Give enough time to read


If you’ve ever assigned independent reading in class, you know how long it takes kids to read, and the wide range of reading ability levels in class. Even if you have a student who can read quickly, that doesn’t mean they appreciate or understand the text. So, we have to give students as much time as possible to read the book and be flexible if they need more time. This might mean taking a book out of the curriculum to ensure students get enough time to read the entire text.


Make notetaking easy


I allow my students to read an entire novel independently, without stopping to discuss sections or chapters of the book. I give them one due date and at least four weeks to read the whole book. This way, they can make their own reading schedule. If they have a big tournament or play over the weekend, they can find a time to read that works for them. You will inevitably catch a student who has not read an assigned section of the book on any given day because they have other tests, labs, travel, responsibilities at home, work, the list goes on. I don’t give quizzes, packets, study guides, or expect a huge amount of notes. I found that there will always be a way for a student to “prove” that they read a book even if they didn’t, so I ask them to do what I’d like them to do in real life: just read.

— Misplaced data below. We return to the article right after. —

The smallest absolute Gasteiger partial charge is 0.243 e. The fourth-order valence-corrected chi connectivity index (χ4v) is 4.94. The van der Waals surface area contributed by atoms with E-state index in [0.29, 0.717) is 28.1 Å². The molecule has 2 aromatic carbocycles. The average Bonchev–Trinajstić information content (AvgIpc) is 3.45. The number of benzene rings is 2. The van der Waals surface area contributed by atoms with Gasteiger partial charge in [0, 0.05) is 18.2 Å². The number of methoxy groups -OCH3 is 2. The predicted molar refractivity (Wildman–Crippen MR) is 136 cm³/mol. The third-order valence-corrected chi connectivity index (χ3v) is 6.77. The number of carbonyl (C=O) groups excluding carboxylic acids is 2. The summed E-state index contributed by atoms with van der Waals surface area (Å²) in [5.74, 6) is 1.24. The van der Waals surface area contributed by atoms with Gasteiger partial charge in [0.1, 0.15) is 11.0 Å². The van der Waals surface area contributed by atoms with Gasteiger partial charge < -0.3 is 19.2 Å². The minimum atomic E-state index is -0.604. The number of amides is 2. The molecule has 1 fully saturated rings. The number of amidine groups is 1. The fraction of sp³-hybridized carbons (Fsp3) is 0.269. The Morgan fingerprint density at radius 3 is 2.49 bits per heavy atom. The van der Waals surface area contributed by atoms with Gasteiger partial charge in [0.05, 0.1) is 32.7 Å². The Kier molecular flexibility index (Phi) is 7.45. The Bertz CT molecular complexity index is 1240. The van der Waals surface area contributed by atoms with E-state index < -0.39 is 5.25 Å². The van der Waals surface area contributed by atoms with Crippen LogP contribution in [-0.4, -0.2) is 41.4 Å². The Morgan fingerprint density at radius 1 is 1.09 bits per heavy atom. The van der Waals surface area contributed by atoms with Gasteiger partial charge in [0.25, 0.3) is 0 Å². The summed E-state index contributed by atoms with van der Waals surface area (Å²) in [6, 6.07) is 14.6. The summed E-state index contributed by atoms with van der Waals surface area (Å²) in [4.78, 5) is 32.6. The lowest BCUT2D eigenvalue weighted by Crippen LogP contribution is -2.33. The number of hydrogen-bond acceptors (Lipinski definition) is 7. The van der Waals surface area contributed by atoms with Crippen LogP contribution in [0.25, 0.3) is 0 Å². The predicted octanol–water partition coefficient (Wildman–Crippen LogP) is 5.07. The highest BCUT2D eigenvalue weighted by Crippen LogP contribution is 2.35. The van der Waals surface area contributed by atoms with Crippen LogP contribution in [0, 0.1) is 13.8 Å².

Reread in class


My classwork assignments require a reading of a specific section of the text. This way, they read once on their own, then a second time when we read out loud, and then a third time when they independently interpret a passage. The process of writing out a quote is also in a way, rereading. A student will almost never fully comprehend a challenging passage on the first read. But they will once they analyze language and interpret it in conjunction with other passages on the same topic or question.


Encourage visualizing


I always tell my students that they’ll never love to read if they don’t visualize the text. In a world where kids get bombarded with quick visuals, it’s important to encourage creativity through the mental process of imagining a story. I will often ask students to draw symbols or characters on paper or posters in addition to interpreting the language of the book. It also makes decorating the classroom cheap and easy.


Have good conversations


Finally, it’s important to allow students to talk about the book and the characters in a relaxed environment. This means discussing as a class, in pairs, and in larger groups. I try to teach by asking questions. I might interpret the book myself, but I do so in a way that opens up the conversation. I also teach topic by topic instead of chapter by chapter so when my students think about a passage, they consider how many passages answer a single question. This way, I can introduce the topic and we have a clear objective when we discuss the passages.


Scott Cameron

English language arts teacher